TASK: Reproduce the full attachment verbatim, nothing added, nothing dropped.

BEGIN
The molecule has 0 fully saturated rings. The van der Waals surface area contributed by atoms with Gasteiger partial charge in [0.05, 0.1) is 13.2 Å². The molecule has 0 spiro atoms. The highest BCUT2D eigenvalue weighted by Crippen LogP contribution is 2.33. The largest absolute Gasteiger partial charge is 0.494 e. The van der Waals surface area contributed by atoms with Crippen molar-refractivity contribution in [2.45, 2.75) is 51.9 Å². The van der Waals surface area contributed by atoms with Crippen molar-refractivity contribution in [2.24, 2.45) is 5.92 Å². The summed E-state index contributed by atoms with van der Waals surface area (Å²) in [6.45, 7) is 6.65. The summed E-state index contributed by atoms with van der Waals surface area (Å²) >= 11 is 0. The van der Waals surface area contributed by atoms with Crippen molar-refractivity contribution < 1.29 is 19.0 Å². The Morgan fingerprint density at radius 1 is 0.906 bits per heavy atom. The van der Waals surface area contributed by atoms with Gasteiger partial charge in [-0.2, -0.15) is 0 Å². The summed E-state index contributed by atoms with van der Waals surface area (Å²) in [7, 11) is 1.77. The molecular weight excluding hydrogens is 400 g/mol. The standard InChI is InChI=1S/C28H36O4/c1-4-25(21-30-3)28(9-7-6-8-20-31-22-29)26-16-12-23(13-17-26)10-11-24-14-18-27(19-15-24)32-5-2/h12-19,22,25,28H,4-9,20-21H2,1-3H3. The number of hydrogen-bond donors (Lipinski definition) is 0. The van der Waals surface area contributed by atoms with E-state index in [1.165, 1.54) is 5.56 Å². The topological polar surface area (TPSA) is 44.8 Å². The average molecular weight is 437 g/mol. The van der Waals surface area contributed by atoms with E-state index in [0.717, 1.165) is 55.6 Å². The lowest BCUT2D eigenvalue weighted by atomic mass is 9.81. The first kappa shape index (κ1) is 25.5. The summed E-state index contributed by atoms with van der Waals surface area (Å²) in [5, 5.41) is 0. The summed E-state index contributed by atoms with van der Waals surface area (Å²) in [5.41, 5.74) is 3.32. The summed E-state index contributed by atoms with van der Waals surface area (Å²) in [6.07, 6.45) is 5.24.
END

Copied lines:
The molecule has 0 fully saturated rings. The van der Waals surface area contributed by atoms with Gasteiger partial charge in [0.05, 0.1) is 13.2 Å². The molecule has 0 spiro atoms. The highest BCUT2D eigenvalue weighted by Crippen LogP contribution is 2.33. The largest absolute Gasteiger partial charge is 0.494 e. The van der Waals surface area contributed by atoms with Crippen molar-refractivity contribution in [2.45, 2.75) is 51.9 Å². The van der Waals surface area contributed by atoms with Crippen molar-refractivity contribution in [2.24, 2.45) is 5.92 Å². The summed E-state index contributed by atoms with van der Waals surface area (Å²) in [6.45, 7) is 6.65. The summed E-state index contributed by atoms with van der Waals surface area (Å²) >= 11 is 0. The van der Waals surface area contributed by atoms with Crippen molar-refractivity contribution < 1.29 is 19.0 Å². The Morgan fingerprint density at radius 1 is 0.906 bits per heavy atom. The van der Waals surface area contributed by atoms with Gasteiger partial charge in [-0.2, -0.15) is 0 Å². The summed E-state index contributed by atoms with van der Waals surface area (Å²) in [7, 11) is 1.77. The molecular weight excluding hydrogens is 400 g/mol. The standard InChI is InChI=1S/C28H36O4/c1-4-25(21-30-3)28(9-7-6-8-20-31-22-29)26-16-12-23(13-17-26)10-11-24-14-18-27(19-15-24)32-5-2/h12-19,22,25,28H,4-9,20-21H2,1-3H3. The number of hydrogen-bond donors (Lipinski definition) is 0. The van der Waals surface area contributed by atoms with E-state index in [1.165, 1.54) is 5.56 Å². The topological polar surface area (TPSA) is 44.8 Å². The average molecular weight is 437 g/mol. The van der Waals surface area contributed by atoms with E-state index in [0.717, 1.165) is 55.6 Å². The lowest BCUT2D eigenvalue weighted by atomic mass is 9.81. The first kappa shape index (κ1) is 25.5. The summed E-state index contributed by atoms with van der Waals surface area (Å²) in [5, 5.41) is 0. The summed E-state index contributed by atoms with van der Waals surface area (Å²) in [5.41, 5.74) is 3.32. The summed E-state index contributed by atoms with van der Waals surface area (Å²) in [6.07, 6.45) is 5.24.